The average price rise for new flat in the Czech capital Prague rose last year by around 19.1 percent to reach around 85,223 crowns per square metre, according to a group of the leading developers and builders of new flats in the city.
That rate of rise has been fuelled by low unemployment, higher wages for most Czechs, and a squeeze on the number of new flats coming onto the market. Sales of new flats dropped by 17.3 percent to 5,500 compared with the previous year, according to the figures put together and released by Trigema, Skanska Reality and Central Group.
They expect the pace of price rises to slow down this to around 3-5 percent amid a further narrowing of the supply of new flats coming onto the market, estimated to be around 5,000. But that hike in prices could take the average price to easily beyond the 100,000 crowns per square metre level.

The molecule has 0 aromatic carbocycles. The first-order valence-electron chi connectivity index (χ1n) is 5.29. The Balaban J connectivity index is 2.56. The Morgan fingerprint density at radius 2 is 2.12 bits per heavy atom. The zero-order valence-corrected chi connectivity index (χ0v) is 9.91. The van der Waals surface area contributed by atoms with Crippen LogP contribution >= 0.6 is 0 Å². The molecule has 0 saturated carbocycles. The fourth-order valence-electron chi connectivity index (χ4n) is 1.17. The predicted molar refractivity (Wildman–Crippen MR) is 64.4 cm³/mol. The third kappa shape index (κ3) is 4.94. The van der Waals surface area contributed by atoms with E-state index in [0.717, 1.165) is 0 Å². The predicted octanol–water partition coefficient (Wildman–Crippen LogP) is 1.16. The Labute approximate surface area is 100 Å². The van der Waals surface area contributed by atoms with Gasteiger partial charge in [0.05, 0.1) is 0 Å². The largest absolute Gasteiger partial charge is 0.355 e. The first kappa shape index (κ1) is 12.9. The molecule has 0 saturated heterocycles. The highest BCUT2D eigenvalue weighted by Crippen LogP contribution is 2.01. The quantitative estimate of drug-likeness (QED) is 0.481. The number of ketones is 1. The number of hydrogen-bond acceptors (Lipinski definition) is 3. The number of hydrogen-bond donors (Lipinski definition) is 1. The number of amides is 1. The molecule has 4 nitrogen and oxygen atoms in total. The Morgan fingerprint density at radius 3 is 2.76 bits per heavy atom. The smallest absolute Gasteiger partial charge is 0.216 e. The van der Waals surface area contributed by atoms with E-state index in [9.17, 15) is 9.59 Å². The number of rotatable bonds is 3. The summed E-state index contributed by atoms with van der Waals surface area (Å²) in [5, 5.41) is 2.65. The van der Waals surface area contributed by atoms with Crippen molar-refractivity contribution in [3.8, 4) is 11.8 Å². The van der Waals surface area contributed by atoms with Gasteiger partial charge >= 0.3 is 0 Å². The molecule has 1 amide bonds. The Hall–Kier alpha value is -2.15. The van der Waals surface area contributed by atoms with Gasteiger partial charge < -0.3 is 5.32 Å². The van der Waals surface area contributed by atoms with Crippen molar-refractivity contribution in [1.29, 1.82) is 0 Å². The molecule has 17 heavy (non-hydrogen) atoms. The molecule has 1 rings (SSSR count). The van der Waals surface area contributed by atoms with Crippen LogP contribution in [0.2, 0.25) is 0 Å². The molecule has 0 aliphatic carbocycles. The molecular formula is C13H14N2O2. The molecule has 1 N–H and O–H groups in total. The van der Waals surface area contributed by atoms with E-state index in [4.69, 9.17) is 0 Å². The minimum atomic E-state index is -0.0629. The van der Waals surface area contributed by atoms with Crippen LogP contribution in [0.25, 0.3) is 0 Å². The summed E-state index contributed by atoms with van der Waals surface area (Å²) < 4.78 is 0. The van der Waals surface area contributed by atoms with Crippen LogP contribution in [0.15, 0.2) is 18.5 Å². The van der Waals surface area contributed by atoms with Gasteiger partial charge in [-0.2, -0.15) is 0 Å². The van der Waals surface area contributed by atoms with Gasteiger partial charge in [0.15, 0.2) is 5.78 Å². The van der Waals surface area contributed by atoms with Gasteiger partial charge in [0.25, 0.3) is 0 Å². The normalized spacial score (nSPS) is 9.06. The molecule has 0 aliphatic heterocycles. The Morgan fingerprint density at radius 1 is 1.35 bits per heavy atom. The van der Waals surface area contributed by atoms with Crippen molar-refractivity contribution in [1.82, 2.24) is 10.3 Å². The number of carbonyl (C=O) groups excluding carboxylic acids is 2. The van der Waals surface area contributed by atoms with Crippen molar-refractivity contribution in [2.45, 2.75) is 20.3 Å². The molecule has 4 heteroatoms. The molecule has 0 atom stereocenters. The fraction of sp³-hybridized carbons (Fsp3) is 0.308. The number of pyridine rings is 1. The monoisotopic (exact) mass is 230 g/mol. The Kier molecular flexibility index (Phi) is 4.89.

Actually, the price of flats on the books of major developers already exceeded the average sale price last year, standing at around 90,000 crowns per cubic metre, because most of the more expensive flats remained unsold longer or still have to be purchased.
The developers point out that while new flats priced at around 60,000 crowns per square metre made up around half of their offer two years ago, they now account for just two percent of the flats for sale.
Many experts are warning in this light that low earners and young couples with little savings or family financial support have been priced out of the new housing market and could stay that way for good if remedial steps are not taken. The ANO government of prime minister Andrej Babiš made the construction of new flats for young couples and homes for the elderly one of the main promises of its programme.
Prices of new flats have climbed since the middle of 2015 in Prague by 53.5 percent. Over the previous two years the price of new flats went up by just 2.0 percent.
The price development in Prague is reflected in most of the major Czech cities but prices have lagged far behind the capital in smaller towns in economically depressed areas where unemployment has fallen more gradually and wage levels have not climbed so rapidly.